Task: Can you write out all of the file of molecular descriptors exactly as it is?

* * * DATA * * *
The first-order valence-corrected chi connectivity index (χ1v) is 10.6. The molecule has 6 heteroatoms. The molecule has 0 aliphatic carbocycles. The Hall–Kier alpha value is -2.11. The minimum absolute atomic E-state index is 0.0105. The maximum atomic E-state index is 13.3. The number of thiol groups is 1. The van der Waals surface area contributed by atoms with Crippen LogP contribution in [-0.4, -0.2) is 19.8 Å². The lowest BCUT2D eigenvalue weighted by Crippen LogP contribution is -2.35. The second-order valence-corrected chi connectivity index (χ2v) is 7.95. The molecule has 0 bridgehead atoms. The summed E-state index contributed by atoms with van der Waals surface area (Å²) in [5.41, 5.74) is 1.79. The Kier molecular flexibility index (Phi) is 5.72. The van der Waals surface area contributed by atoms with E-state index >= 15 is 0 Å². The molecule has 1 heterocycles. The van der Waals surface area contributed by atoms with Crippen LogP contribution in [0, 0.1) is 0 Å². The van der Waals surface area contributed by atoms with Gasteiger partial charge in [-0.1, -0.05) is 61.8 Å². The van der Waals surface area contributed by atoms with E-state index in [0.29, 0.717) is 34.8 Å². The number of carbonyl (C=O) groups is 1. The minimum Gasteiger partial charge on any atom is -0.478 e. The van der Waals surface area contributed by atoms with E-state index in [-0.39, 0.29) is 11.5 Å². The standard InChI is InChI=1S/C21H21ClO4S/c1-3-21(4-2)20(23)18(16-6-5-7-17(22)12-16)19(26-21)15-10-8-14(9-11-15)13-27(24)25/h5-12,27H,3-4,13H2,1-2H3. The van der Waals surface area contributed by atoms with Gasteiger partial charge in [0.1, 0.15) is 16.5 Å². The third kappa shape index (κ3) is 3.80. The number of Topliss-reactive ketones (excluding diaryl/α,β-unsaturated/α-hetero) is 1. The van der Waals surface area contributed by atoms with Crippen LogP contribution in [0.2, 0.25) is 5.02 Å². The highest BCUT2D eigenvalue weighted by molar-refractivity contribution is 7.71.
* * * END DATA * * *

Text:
The first-order valence-corrected chi connectivity index (χ1v) is 10.6. The molecule has 6 heteroatoms. The molecule has 0 aliphatic carbocycles. The Hall–Kier alpha value is -2.11. The minimum absolute atomic E-state index is 0.0105. The maximum atomic E-state index is 13.3. The number of thiol groups is 1. The van der Waals surface area contributed by atoms with Crippen LogP contribution in [-0.4, -0.2) is 19.8 Å². The lowest BCUT2D eigenvalue weighted by Crippen LogP contribution is -2.35. The second-order valence-corrected chi connectivity index (χ2v) is 7.95. The molecule has 0 bridgehead atoms. The summed E-state index contributed by atoms with van der Waals surface area (Å²) in [5.41, 5.74) is 1.79. The Kier molecular flexibility index (Phi) is 5.72. The van der Waals surface area contributed by atoms with E-state index >= 15 is 0 Å². The molecule has 1 heterocycles. The van der Waals surface area contributed by atoms with Crippen LogP contribution in [0, 0.1) is 0 Å². The van der Waals surface area contributed by atoms with Gasteiger partial charge in [-0.1, -0.05) is 61.8 Å². The van der Waals surface area contributed by atoms with E-state index in [0.29, 0.717) is 34.8 Å². The number of carbonyl (C=O) groups is 1. The minimum Gasteiger partial charge on any atom is -0.478 e. The van der Waals surface area contributed by atoms with E-state index in [-0.39, 0.29) is 11.5 Å². The standard InChI is InChI=1S/C21H21ClO4S/c1-3-21(4-2)20(23)18(16-6-5-7-17(22)12-16)19(26-21)15-10-8-14(9-11-15)13-27(24)25/h5-12,27H,3-4,13H2,1-2H3. The van der Waals surface area contributed by atoms with Gasteiger partial charge in [0.1, 0.15) is 16.5 Å². The third kappa shape index (κ3) is 3.80. The number of Topliss-reactive ketones (excluding diaryl/α,β-unsaturated/α-hetero) is 1. The van der Waals surface area contributed by atoms with Crippen LogP contribution in [0.2, 0.25) is 5.02 Å². The highest BCUT2D eigenvalue weighted by molar-refractivity contribution is 7.71.